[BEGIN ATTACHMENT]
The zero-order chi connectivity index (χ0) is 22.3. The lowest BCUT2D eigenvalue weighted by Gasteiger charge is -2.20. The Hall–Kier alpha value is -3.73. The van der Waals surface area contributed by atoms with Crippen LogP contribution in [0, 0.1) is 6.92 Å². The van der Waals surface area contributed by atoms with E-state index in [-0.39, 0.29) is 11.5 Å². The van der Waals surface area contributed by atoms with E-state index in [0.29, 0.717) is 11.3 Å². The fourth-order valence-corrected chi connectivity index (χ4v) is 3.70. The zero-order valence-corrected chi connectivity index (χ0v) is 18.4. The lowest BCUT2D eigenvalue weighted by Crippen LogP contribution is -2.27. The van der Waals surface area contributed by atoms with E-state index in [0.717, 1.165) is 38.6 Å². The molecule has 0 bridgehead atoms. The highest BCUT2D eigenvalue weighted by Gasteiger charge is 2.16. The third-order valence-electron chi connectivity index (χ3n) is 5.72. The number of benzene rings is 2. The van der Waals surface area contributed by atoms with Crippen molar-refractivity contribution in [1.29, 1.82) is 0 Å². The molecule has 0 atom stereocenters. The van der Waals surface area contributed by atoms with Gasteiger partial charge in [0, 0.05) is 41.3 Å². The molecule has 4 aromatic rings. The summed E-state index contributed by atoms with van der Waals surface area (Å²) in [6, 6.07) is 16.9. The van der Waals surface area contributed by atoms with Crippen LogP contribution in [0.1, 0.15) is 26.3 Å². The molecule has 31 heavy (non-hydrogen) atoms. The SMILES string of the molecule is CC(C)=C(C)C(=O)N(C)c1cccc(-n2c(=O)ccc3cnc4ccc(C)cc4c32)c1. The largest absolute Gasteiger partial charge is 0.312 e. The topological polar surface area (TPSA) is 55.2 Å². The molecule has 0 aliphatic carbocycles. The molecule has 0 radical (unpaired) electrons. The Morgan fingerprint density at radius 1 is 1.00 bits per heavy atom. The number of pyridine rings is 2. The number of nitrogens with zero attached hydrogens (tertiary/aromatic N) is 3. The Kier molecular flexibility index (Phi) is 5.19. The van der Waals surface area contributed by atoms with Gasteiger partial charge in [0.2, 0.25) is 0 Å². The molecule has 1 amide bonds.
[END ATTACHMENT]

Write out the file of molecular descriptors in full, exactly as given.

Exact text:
The zero-order chi connectivity index (χ0) is 22.3. The lowest BCUT2D eigenvalue weighted by Gasteiger charge is -2.20. The Hall–Kier alpha value is -3.73. The van der Waals surface area contributed by atoms with Crippen LogP contribution in [0, 0.1) is 6.92 Å². The van der Waals surface area contributed by atoms with E-state index in [-0.39, 0.29) is 11.5 Å². The van der Waals surface area contributed by atoms with E-state index in [0.29, 0.717) is 11.3 Å². The fourth-order valence-corrected chi connectivity index (χ4v) is 3.70. The zero-order valence-corrected chi connectivity index (χ0v) is 18.4. The lowest BCUT2D eigenvalue weighted by Crippen LogP contribution is -2.27. The van der Waals surface area contributed by atoms with E-state index in [0.717, 1.165) is 38.6 Å². The molecule has 0 bridgehead atoms. The highest BCUT2D eigenvalue weighted by Gasteiger charge is 2.16. The third-order valence-electron chi connectivity index (χ3n) is 5.72. The number of benzene rings is 2. The van der Waals surface area contributed by atoms with Crippen molar-refractivity contribution in [1.29, 1.82) is 0 Å². The molecule has 0 atom stereocenters. The van der Waals surface area contributed by atoms with Gasteiger partial charge in [0, 0.05) is 41.3 Å². The molecule has 4 aromatic rings. The summed E-state index contributed by atoms with van der Waals surface area (Å²) in [6, 6.07) is 16.9. The van der Waals surface area contributed by atoms with Crippen LogP contribution in [0.1, 0.15) is 26.3 Å². The molecule has 31 heavy (non-hydrogen) atoms. The SMILES string of the molecule is CC(C)=C(C)C(=O)N(C)c1cccc(-n2c(=O)ccc3cnc4ccc(C)cc4c32)c1. The largest absolute Gasteiger partial charge is 0.312 e. The topological polar surface area (TPSA) is 55.2 Å². The molecule has 0 aliphatic carbocycles. The molecule has 0 radical (unpaired) electrons. The Morgan fingerprint density at radius 1 is 1.00 bits per heavy atom. The number of pyridine rings is 2. The number of nitrogens with zero attached hydrogens (tertiary/aromatic N) is 3. The Kier molecular flexibility index (Phi) is 5.19. The van der Waals surface area contributed by atoms with Gasteiger partial charge in [0.2, 0.25) is 0 Å². The molecule has 1 amide bonds.